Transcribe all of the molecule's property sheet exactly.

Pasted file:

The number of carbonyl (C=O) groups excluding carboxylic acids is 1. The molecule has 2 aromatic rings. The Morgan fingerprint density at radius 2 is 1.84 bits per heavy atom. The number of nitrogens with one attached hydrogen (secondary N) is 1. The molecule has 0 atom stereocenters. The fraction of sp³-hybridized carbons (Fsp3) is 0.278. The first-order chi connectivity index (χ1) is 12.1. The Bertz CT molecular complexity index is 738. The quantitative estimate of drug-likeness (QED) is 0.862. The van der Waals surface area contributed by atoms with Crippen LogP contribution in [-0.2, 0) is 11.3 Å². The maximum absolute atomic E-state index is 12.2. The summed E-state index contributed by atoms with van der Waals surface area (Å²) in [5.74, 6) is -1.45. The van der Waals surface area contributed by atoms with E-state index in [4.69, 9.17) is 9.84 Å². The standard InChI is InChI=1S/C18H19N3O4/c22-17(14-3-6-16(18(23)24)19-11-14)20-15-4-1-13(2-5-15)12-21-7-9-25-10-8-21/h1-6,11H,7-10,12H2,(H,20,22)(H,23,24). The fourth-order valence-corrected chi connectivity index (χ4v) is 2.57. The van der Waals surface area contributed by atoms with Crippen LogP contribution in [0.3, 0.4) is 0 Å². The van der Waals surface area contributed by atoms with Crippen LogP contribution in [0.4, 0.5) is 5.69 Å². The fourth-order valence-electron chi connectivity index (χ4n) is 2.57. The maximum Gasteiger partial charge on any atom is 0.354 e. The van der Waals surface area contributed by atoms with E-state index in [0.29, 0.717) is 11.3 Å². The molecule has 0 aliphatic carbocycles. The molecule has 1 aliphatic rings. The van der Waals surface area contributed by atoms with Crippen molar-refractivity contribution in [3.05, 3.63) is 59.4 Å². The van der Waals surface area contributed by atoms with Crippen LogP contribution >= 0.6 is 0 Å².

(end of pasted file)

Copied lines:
The number of carbonyl (C=O) groups excluding carboxylic acids is 1. The molecule has 2 aromatic rings. The Morgan fingerprint density at radius 2 is 1.84 bits per heavy atom. The number of nitrogens with one attached hydrogen (secondary N) is 1. The molecule has 0 atom stereocenters. The fraction of sp³-hybridized carbons (Fsp3) is 0.278. The first-order chi connectivity index (χ1) is 12.1. The Bertz CT molecular complexity index is 738. The quantitative estimate of drug-likeness (QED) is 0.862. The van der Waals surface area contributed by atoms with Crippen LogP contribution in [-0.2, 0) is 11.3 Å². The maximum absolute atomic E-state index is 12.2. The summed E-state index contributed by atoms with van der Waals surface area (Å²) in [5.74, 6) is -1.45. The van der Waals surface area contributed by atoms with E-state index in [4.69, 9.17) is 9.84 Å². The standard InChI is InChI=1S/C18H19N3O4/c22-17(14-3-6-16(18(23)24)19-11-14)20-15-4-1-13(2-5-15)12-21-7-9-25-10-8-21/h1-6,11H,7-10,12H2,(H,20,22)(H,23,24). The fourth-order valence-corrected chi connectivity index (χ4v) is 2.57. The van der Waals surface area contributed by atoms with Crippen LogP contribution in [0.3, 0.4) is 0 Å². The van der Waals surface area contributed by atoms with Crippen LogP contribution in [0.4, 0.5) is 5.69 Å². The fourth-order valence-electron chi connectivity index (χ4n) is 2.57. The maximum Gasteiger partial charge on any atom is 0.354 e. The van der Waals surface area contributed by atoms with E-state index in [0.29, 0.717) is 11.3 Å². The molecule has 0 aliphatic carbocycles. The molecule has 1 aliphatic rings. The van der Waals surface area contributed by atoms with Crippen molar-refractivity contribution in [3.05, 3.63) is 59.4 Å². The van der Waals surface area contributed by atoms with Crippen LogP contribution >= 0.6 is 0 Å².